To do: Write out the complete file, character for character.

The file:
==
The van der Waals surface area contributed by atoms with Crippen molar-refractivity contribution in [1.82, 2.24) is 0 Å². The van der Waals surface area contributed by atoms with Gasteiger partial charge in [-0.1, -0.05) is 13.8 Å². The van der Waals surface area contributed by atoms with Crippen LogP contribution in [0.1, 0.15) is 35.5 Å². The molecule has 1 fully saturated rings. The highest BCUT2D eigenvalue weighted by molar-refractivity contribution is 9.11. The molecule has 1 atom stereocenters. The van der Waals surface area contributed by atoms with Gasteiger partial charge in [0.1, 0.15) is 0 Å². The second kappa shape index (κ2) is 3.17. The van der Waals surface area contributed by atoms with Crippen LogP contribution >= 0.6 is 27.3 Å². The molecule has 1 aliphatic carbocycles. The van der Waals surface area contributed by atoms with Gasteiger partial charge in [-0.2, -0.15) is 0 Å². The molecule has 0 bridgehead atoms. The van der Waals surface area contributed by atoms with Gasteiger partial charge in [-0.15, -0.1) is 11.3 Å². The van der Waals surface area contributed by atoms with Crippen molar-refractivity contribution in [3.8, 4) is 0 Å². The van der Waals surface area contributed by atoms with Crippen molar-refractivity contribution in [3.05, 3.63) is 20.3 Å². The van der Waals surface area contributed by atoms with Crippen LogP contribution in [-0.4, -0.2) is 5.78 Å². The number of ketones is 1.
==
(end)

The van der Waals surface area contributed by atoms with Crippen molar-refractivity contribution in [1.82, 2.24) is 0 Å². The van der Waals surface area contributed by atoms with Gasteiger partial charge in [-0.1, -0.05) is 13.8 Å². The van der Waals surface area contributed by atoms with Crippen LogP contribution in [0.1, 0.15) is 35.5 Å². The molecule has 1 fully saturated rings. The highest BCUT2D eigenvalue weighted by molar-refractivity contribution is 9.11. The molecule has 1 atom stereocenters. The van der Waals surface area contributed by atoms with Gasteiger partial charge in [0.1, 0.15) is 0 Å². The second kappa shape index (κ2) is 3.17. The van der Waals surface area contributed by atoms with Crippen LogP contribution >= 0.6 is 27.3 Å². The molecule has 1 aliphatic carbocycles. The van der Waals surface area contributed by atoms with Gasteiger partial charge in [-0.2, -0.15) is 0 Å². The molecule has 0 bridgehead atoms. The van der Waals surface area contributed by atoms with Gasteiger partial charge in [-0.15, -0.1) is 11.3 Å². The van der Waals surface area contributed by atoms with Crippen molar-refractivity contribution in [3.8, 4) is 0 Å². The van der Waals surface area contributed by atoms with Crippen molar-refractivity contribution in [3.05, 3.63) is 20.3 Å². The van der Waals surface area contributed by atoms with Crippen LogP contribution in [-0.4, -0.2) is 5.78 Å². The number of ketones is 1.